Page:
The Republican Obama?

Have the Republicans found “the one”?  Read the Washington Post‘s profile of the new Wisconsin governor, 43-year-old Scott Walker, whose hard line with the public employee union has teachers and other state employees taking to the streets.  (Note:  He is not taking away their right to collective bargaining, as is being charged.  Under his bill, which has Democrat legislators hiding out in Illinois to prevent a quorum for the vote, the union would still be able to negotiate wages, just not benefits, which Walker is seeking to trim by making state employees kick in more for their retirement and health insurance.)

At 25, he won election to the state Assembly and served for nine years. But in 2002, Milwaukee County Executive Tom Ament, a Democrat, resigned in the wake of a county pension fund scandal, and Walker became the rare Republican to win office in the area by vowing to clean up the mess.

Friends and foes alike describe Walker as hardworking and amiable, a devoted husband and father of two teenage sons. They also call him a gifted and ambitious politician who has never strayed from his conservative ideals.

“He was tea party before there was a tea party. He’s always been ideologically pure,” said Mordecai Lee, a University of Wisconsin-Milwaukee political science professor who sparred with Walker on a weekly television show during his Assembly days. “He would do whatever it took not to raise taxes. He never wavered, never doubted.”

Lee said Walker’s repeated success at the polls, even in Democratic strongholds, came as no surprise. He preached fiscal conservatism but also campaigned on his own frugality, noting that he packed ham-and-cheese sandwiches for lunch and drove a weathered Saturn.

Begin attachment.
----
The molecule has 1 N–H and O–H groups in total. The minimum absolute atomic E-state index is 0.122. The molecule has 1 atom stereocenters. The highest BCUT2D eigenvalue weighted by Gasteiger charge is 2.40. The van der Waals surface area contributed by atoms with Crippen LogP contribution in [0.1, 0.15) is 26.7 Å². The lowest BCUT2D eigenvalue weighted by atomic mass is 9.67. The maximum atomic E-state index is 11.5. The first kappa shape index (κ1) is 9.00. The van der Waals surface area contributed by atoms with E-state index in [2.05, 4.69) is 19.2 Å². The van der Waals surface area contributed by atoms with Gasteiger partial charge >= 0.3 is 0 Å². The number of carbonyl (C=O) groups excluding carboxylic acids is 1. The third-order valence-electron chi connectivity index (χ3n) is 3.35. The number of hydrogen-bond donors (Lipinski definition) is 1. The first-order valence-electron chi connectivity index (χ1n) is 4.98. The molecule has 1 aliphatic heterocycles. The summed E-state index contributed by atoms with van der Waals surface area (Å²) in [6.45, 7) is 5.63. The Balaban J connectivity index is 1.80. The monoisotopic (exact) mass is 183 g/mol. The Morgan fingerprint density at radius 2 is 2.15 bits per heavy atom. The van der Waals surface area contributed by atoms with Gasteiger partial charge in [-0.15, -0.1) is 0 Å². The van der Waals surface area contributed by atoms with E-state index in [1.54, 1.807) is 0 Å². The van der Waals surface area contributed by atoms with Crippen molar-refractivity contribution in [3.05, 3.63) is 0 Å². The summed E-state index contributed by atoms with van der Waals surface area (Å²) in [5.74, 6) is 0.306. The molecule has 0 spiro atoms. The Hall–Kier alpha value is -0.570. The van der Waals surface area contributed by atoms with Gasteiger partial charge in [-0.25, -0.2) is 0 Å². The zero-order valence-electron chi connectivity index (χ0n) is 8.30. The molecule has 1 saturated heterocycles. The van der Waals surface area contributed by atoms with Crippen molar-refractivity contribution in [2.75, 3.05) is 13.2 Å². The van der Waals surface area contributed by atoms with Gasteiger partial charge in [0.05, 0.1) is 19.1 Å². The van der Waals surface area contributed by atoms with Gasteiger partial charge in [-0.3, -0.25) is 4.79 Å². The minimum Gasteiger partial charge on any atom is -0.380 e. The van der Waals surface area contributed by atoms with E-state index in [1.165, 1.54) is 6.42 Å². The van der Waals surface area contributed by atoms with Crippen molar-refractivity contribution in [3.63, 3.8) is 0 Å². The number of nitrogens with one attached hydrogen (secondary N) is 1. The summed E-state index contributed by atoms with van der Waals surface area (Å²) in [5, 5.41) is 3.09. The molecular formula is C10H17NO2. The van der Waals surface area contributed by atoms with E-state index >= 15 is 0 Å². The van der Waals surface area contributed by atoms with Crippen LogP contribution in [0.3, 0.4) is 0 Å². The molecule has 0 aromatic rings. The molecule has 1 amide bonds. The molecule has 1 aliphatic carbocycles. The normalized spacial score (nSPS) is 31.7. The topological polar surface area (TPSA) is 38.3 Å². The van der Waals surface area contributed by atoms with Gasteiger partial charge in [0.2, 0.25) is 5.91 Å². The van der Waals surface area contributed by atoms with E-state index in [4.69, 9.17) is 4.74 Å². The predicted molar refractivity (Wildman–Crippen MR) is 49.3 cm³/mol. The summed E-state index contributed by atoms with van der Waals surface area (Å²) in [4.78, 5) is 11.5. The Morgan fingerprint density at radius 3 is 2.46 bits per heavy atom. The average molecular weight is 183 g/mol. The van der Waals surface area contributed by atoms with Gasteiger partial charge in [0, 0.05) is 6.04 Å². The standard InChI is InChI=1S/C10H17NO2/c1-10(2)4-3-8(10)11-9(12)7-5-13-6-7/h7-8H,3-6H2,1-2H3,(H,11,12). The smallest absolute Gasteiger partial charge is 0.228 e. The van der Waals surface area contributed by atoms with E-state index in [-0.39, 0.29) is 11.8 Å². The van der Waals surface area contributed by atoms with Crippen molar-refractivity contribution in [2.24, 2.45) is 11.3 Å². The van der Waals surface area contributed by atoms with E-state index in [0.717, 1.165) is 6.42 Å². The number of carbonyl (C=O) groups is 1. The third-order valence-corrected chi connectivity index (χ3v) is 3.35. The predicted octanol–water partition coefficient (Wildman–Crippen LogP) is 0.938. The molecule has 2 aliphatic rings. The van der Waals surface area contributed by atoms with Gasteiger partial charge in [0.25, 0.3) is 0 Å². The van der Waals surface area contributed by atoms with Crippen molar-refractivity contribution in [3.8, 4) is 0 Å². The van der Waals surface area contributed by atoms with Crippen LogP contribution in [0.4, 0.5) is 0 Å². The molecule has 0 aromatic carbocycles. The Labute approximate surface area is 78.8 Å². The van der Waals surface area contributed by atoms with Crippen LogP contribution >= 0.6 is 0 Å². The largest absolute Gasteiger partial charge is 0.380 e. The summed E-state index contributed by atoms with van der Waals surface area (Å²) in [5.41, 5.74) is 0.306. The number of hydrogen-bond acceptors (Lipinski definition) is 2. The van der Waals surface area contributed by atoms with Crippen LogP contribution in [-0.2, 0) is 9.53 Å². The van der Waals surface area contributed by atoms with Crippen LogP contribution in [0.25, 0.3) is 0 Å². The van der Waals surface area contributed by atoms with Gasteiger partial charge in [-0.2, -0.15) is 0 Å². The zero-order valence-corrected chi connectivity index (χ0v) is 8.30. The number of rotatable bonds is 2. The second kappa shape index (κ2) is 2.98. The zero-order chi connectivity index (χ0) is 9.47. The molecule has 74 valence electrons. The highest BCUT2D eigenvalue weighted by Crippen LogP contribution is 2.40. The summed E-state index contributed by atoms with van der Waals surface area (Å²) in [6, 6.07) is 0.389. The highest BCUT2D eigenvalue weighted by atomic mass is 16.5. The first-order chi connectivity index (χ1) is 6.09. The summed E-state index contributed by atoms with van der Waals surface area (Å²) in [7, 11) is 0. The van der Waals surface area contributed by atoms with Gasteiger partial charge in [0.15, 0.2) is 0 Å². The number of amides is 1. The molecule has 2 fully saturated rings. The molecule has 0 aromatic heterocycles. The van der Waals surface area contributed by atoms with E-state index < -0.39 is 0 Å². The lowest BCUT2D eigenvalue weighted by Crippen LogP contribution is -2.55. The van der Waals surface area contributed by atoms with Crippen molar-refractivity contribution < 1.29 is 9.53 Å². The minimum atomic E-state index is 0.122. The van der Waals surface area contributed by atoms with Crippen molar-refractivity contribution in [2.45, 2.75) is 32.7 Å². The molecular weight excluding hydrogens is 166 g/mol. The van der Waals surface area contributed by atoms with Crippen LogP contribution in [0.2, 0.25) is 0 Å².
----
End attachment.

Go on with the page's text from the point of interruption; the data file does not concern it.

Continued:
“Scott Walker is the Republican Obama – he’s likable, he’s nice, so voters saw that [side] rather than the very ideological Republican,” Lee said. “He’s one of the most impressive politicians I’ve ever seen.”

via Wisconsin Gov. Scott Walker has history of going up against unions.

Mordecai Lee is a liberal activist who would always debate Walker on TV and talk radio.  I lived in Wisconsin not far from Milwaukee and remember Walker’s skills.  He somehow got elected as County Executive, against the typical big city corrupt Democratic machine, and just cleaned everything up. That too meant defying the unions and enduring their protests. 

Depending on how the Wisconsin events play out, I wouldn’t be surprised if he becomes a Republican hero with a shot at the presidential nomination. One would think that he would need more experience–at least another term as governor–before going for the presidency, but he certainly has more experience than the current office holder did. But, hey, it’s Presidents Day, so we can speculate.

The Christian divorce rate

We keep hearing that the divorce rate among Christians is the same as–or maybe a little worse–than that of non-Christians.  That may not be true, at least when you factor in how serious the Christians in question are about their faith:

“Christians divorce at roughly the same rate as the world!” It’s one of the most quoted stats by Christian leaders today. And it’s perhaps one of the most inaccurate.